The right to die decision – like the abortion one before it – was based in a legal argument that the law, including constitutional law, must evolve and may change as society changes. The Courts in Canada have not always been so liberal in their interpretation – we had to send a case to the Law Lords in London to recognize that women were persons back in the 1930s – but have grown more flexible when Canada adopted its new Constitution along with the Charter of Rights and Freedoms.

This is quite different from the debates that rage in the United States where some believe the Constitution should be interpreted as the founding fathers intended (though the same jurists made an exception for Second Amendment rights in the greatest example of judicial activism ever). They accept – barely – those amendments that outlawed slavery and gave women the vote, but otherwise want to lock America into a past that has long ceased to be relevant to most modern Americans.

Yet another reason I’m thankful for being born Canadian.

And that’s ten minutes, eh?

Church and State

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While many Americans have trouble telling the difference between their country and Canada and even more Canadians live in a state of anxiety about that apparent lack of difference, I suffer from no such illusions. There are dozens of deep differences between our societies; one of the most profound is the role of religion in politics.

It is not that the religious do not try to impose their views on us. Most recently the Catholic archbishops have suggested that those who support physician assisted dying cannot expect to receive a church burial. Similar threats have been made in the past; I expect this one will have no more impact than the others. Canadians and, more importantly, Canadian politicians see no particular role for religion in the governing of the state.

Many people, for example, were surprised to discover that Pierre Trudeau, who legalized homosexual acts between adults in the late 60s with the famous line, “the state has no place in the bedrooms of the nation,” was a deeply devout Catholic. The vast majority of Canadian politicians view their personal beliefs as private. And so do the voters. When it was discovered (after his death) that PM Mackenzie King held séances to consult his dead mother on policy matters, most people simply shrugged and said: well, he did a good job and kept his strange views to himself.He is still regarded as one of our greatest Prime Ministers.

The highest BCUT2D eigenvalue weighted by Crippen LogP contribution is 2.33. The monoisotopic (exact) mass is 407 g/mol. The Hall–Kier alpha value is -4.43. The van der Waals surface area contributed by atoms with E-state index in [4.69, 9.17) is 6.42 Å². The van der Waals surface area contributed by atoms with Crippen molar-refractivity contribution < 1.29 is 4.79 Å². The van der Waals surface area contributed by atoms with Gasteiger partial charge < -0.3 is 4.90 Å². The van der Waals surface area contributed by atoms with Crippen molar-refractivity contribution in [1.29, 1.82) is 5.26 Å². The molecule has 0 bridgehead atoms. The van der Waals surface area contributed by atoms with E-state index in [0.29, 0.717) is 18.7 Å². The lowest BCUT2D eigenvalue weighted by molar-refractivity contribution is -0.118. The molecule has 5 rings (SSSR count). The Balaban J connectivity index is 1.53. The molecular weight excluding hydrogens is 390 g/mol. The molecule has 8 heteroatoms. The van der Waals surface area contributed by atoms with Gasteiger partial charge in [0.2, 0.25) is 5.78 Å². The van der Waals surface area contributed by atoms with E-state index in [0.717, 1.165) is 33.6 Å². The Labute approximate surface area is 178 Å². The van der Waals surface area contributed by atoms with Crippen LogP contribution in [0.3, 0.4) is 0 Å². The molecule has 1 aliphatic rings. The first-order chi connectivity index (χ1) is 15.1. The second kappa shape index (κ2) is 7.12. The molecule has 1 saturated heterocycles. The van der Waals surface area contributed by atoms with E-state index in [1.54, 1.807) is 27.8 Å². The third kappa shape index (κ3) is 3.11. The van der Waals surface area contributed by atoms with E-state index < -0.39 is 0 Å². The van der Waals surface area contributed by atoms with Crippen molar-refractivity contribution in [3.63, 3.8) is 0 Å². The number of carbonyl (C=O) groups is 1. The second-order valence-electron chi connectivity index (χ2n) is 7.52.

It’s hard to imagine a modern American politician being so open and obvious about their beliefs – or lack thereof. Bernie Sanders is purported to be a rational sceptic but he hardly proclaims his doubts from the pulpit. Ted Cruz apparently wants to create a theocracy. When I consider the choice between him and Trump, I have to say that Trump who is vague about his religion (but still eats Ted’s lunch among evangelicals) is the lesser of two evils.

In part, our politics reflect deeper divisions between our nations. America was founded out of religious persecution. Many of its early settlers were Protestant dissidents, fleeing Catholic or Anglican persecution in Europe. The American founding fathers may or may not have been religious themselves (some were, some almost certainly weren’t) but were well aware of what religion, when incorporated in the state (the King of England was also the head of the church), could do to freedom. They explicitly forbade the establishment of a state religion or of the dominance of one faith over the other. They’ve been fighting about it ever since.

Canada, on the other hand, came later, when class and nationalism were the driving forces of both oppression and revolution. Religion had a role (especially in Quebec before the Quiet Revolution of the 60s) but not a central one. Early Prime Ministers may well have proclaimed Canada to be a Christian country but the near equal balance of Catholics and Protestants in the population made them wary of incorporating much dogma into the law. Since World War II, religion has grown increasingly silent which may be related to why ‘none’ is the answer one in four Canadians give when asked their religion on the census. The number of non-religious is lower (but growing) in the USA – though fewer Americans than Canadians claim to actually be atheists; in part, it may be to avoid trouble.

Maybe this is why it is easier for Canada to accept immigrants of diverse faiths. We were raised to think that religion is nothing to fear; Americans apparently know better.

And that’s ten minutes.